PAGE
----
Le Pays De France - Bielsa defiant over Leeds' treatment of Koch's head injury

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Bielsa defiant over Leeds' treatment of Koch's head injury
Bielsa defiant over Leeds' treatment of Koch's head injury

Bielsa defiant over Leeds' treatment of Koch's head injury

Marco Bielsa has insisted Leeds' backroom staff did nothing wrong in their treatment of Robin Koch's head injury during Sunday's defeat by Manchester United.

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Koch returned after sustaining a cut forehead in a first-half clash with Scott McTominay and was later taken off due to the effects of concussion in a 4-2 loss.

England's Professional Footballers' Association criticised the current protocols, saying temporary concussion substitutes needed to be introduced.

Permanent concussion substitutes have been used in the Premier League for the past year, allowing each side up to an extra two changes.

If players are replaced they cannot return to the field. In rugby, in contrast, a substitute comes on while an off-field head injury assessment is carried out.

"If there's something that the medical staff at Leeds have done, and I as an extension of their decisions, it's to abide strictly by the rules whether by Covid or any knocks to the head or any other case," Bielsa said.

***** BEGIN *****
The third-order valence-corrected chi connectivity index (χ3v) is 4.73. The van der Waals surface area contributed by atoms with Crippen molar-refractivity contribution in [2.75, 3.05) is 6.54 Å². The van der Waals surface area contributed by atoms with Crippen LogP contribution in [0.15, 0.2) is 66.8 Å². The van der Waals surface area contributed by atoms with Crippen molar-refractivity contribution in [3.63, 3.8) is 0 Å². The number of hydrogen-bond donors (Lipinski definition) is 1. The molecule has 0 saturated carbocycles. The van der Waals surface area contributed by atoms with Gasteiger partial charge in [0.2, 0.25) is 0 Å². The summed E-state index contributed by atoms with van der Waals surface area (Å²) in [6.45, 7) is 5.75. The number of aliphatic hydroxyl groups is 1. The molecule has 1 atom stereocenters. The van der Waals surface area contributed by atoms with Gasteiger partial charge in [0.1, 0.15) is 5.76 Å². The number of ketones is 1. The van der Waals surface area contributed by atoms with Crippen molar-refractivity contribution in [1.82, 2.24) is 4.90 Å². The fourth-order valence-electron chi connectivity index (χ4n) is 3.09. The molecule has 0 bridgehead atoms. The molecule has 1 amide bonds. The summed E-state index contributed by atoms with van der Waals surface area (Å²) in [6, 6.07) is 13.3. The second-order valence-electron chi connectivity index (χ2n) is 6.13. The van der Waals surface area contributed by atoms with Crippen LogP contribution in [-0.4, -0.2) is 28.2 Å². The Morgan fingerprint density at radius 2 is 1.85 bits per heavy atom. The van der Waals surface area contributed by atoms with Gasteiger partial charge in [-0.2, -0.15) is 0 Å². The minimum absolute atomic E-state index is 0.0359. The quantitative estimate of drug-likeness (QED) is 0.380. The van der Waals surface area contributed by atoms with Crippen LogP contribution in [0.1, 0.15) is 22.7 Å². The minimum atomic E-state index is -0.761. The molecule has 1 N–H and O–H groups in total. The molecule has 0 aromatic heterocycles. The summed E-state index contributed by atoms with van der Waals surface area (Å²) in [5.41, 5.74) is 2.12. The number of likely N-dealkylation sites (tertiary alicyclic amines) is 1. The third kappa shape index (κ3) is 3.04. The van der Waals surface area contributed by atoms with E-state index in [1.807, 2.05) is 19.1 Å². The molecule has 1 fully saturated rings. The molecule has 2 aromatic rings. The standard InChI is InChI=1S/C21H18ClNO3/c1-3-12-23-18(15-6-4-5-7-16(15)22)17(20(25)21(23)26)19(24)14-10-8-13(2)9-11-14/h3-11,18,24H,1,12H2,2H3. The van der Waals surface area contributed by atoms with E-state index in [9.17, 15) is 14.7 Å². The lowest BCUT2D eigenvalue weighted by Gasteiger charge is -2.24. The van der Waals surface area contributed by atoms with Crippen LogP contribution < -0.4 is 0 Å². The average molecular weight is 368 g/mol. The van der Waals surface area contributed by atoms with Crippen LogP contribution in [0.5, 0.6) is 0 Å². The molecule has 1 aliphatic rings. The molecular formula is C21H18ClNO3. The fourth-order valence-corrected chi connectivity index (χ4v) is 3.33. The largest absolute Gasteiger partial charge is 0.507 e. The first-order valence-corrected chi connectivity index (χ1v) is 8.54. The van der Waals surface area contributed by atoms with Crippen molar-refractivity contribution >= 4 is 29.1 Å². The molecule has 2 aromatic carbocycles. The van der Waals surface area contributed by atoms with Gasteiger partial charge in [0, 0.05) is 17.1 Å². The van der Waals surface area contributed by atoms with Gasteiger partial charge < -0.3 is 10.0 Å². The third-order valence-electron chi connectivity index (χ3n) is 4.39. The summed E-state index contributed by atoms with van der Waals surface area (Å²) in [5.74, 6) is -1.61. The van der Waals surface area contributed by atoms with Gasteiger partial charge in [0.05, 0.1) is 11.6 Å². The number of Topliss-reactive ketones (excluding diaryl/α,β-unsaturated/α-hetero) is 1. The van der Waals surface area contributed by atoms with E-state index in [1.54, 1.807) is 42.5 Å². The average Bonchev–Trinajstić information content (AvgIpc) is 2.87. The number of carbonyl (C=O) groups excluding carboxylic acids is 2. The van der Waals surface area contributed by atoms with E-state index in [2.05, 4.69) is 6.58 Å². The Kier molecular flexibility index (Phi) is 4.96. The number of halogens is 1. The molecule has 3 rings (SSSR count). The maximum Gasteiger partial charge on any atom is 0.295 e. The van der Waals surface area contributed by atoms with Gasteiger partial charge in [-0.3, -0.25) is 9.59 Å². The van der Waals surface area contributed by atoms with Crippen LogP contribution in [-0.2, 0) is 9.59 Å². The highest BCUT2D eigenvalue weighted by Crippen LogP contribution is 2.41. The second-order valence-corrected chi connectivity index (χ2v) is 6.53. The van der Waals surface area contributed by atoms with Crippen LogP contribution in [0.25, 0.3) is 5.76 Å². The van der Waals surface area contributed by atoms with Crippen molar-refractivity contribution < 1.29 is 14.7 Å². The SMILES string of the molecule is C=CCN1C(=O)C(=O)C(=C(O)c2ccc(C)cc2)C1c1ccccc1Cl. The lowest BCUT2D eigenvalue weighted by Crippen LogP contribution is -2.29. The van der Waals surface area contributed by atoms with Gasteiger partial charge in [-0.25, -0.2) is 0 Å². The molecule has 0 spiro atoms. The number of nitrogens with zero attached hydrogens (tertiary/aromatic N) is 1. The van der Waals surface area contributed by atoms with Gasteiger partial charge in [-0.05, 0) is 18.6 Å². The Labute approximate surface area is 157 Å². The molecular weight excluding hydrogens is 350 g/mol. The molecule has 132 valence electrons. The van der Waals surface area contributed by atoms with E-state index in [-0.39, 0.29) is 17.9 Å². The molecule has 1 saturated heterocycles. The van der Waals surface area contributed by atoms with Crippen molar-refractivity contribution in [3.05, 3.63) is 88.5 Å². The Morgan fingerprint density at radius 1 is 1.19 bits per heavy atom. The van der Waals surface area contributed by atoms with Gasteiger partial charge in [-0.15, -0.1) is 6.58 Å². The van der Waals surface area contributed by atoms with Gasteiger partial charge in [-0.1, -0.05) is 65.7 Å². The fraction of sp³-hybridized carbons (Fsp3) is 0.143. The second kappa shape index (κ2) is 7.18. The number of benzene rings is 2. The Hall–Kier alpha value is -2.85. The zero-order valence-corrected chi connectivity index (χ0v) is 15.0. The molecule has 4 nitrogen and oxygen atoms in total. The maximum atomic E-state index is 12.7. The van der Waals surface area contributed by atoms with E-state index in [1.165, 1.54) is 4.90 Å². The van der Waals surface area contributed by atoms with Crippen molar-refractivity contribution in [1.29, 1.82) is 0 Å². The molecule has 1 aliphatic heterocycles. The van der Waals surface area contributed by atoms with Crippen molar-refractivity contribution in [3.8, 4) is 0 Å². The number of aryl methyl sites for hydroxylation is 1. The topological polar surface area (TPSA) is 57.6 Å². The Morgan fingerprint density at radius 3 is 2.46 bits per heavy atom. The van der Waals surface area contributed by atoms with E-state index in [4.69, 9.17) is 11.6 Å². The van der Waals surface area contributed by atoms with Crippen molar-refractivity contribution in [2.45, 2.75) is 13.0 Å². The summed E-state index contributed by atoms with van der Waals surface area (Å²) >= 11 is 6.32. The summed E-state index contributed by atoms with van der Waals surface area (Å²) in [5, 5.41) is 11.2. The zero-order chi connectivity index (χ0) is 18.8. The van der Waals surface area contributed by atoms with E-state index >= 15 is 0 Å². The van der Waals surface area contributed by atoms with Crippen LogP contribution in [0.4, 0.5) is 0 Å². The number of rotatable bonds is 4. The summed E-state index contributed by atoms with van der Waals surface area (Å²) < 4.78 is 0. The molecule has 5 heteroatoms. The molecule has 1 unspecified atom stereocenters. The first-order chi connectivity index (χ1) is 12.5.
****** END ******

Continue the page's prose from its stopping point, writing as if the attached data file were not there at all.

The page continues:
"If any club has acted impeccably with the rules regards to health, it's Leeds."

Bielsa added neither he nor his medical staff believed Koch was suffering from anything other than bleeding from the cut when he returned to the field.

"We did nothing different to the protocol," he said. "We did everything according to the protocol. I was convinced it was just the bleeding from the cut. That was the first conclusion after the evaluation the player had.

"When he manifested different symptoms, he was substituted. The control the player receives when they get this type of knock, the protocol that is applied is what generates whether he should be substituted or not."

Bielsa explained he did not want to go outside the current concussion substitution rules.

"I stayed with the initial position with the absurd idea of not wanting to abuse the rules," he said.

"The prevention of the knocks on the heads of the players is very serious, very important. That can generate real dramas. But it's also true that you should not dramatise situations that don't deserve to be interpreted in the way this situation has been interpreted."